Posted on: Nov 15, 2011 at 01:46 IST

Thanks to scientists like Dr. Sesikeran that truthful scientific information is now reaching the general public. No thanks to people like Dr. Vandana Shiva that benefits of an otherwise perfectly safe technology products are being denied to poor farmers and people of India who need it most. I am really surprised that The Hindu newspaper, no friend of modern biotech GM crops, has given such a deserving coverage to scientists like Dr. Sesikeran. This seldom happens at The Hindu. There seems to be light at the end of the tunnel, after all. it is time for true and honest scientists to take center stage in the great Indian GM debate.

from:  Dr. Shanthu Shantharam
Posted on: Nov 15, 2011 at 01:05 IST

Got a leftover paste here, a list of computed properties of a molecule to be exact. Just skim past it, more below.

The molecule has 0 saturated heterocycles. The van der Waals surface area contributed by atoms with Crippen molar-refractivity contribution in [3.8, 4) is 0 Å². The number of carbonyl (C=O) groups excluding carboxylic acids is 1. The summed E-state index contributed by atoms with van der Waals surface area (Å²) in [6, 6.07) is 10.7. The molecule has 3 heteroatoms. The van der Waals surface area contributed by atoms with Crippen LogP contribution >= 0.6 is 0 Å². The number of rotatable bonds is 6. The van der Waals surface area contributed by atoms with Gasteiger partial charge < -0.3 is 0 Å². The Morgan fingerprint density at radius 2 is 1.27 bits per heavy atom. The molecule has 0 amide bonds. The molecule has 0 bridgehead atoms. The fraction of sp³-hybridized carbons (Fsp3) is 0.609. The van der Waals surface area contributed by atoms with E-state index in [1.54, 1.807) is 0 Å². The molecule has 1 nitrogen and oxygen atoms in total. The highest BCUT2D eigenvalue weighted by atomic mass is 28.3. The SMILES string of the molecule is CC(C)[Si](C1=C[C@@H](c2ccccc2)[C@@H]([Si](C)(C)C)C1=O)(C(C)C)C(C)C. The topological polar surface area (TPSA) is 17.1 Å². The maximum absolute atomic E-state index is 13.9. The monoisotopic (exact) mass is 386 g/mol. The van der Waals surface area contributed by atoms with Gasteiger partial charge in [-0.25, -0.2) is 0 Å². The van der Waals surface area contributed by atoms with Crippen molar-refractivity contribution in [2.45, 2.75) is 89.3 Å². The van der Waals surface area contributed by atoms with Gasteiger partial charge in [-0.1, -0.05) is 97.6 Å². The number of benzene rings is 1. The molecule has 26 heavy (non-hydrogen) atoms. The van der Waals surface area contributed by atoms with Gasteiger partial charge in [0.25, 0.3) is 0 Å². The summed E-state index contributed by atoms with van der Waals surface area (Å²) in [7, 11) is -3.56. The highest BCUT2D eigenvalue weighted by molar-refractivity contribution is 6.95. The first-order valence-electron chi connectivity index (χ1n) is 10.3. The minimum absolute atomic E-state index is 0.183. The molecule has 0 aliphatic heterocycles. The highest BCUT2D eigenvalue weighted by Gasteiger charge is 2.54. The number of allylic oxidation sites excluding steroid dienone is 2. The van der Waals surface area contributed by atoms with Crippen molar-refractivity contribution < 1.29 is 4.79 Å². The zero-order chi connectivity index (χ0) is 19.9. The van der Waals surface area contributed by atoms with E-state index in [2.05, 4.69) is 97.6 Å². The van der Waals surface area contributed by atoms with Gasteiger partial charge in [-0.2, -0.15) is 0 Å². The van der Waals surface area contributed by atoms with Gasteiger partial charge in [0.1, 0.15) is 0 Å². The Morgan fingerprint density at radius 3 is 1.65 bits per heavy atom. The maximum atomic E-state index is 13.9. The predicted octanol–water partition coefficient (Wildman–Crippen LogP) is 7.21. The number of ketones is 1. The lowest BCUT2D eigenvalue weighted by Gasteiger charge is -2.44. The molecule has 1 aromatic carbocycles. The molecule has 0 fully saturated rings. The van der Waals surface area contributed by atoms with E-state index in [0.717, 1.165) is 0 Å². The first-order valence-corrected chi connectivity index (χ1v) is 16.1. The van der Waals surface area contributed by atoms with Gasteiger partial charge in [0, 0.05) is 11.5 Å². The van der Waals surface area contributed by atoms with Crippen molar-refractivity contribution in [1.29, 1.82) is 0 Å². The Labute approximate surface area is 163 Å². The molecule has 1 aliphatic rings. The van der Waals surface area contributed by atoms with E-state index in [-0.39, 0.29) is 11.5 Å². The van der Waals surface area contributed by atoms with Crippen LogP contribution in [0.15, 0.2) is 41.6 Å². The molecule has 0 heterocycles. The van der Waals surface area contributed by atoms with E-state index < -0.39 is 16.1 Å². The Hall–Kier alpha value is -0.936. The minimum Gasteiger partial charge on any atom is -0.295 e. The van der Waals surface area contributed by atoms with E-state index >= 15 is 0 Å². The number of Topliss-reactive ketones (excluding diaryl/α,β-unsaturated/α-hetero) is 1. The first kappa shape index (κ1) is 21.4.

Thanks to true scientists like Vandana Shiva, immature and risky experiments such as Genetic Modification have been debunked. Nature has enough bio-diversity to handle climate change and population growth. We need better food policies, promote vegetarianism, facilitate storage and transport of food-grains, encourage organic farming and discourage monoculture. We do this and noone in the world will go hungry. Enough of these biotech companies like Monsanto, Cargil, Syngenta and Dupont spreading mis-information in the name of science. They want to control global food supply and we will NOT let them do it.

from:  Ashish
Posted on: Nov 14, 2011 at 16:51 IST

Why these people are misguiding us? God may save us !How the crops are

from:  Pankaj Bhushan
Posted on: Nov 14, 2011 at 04:01 IST

this article is very impressive. the idea is to help people get proper nutrition & long healthy life.

from:  chandrakant malani
Posted on: Nov 14, 2011 at 02:16 IST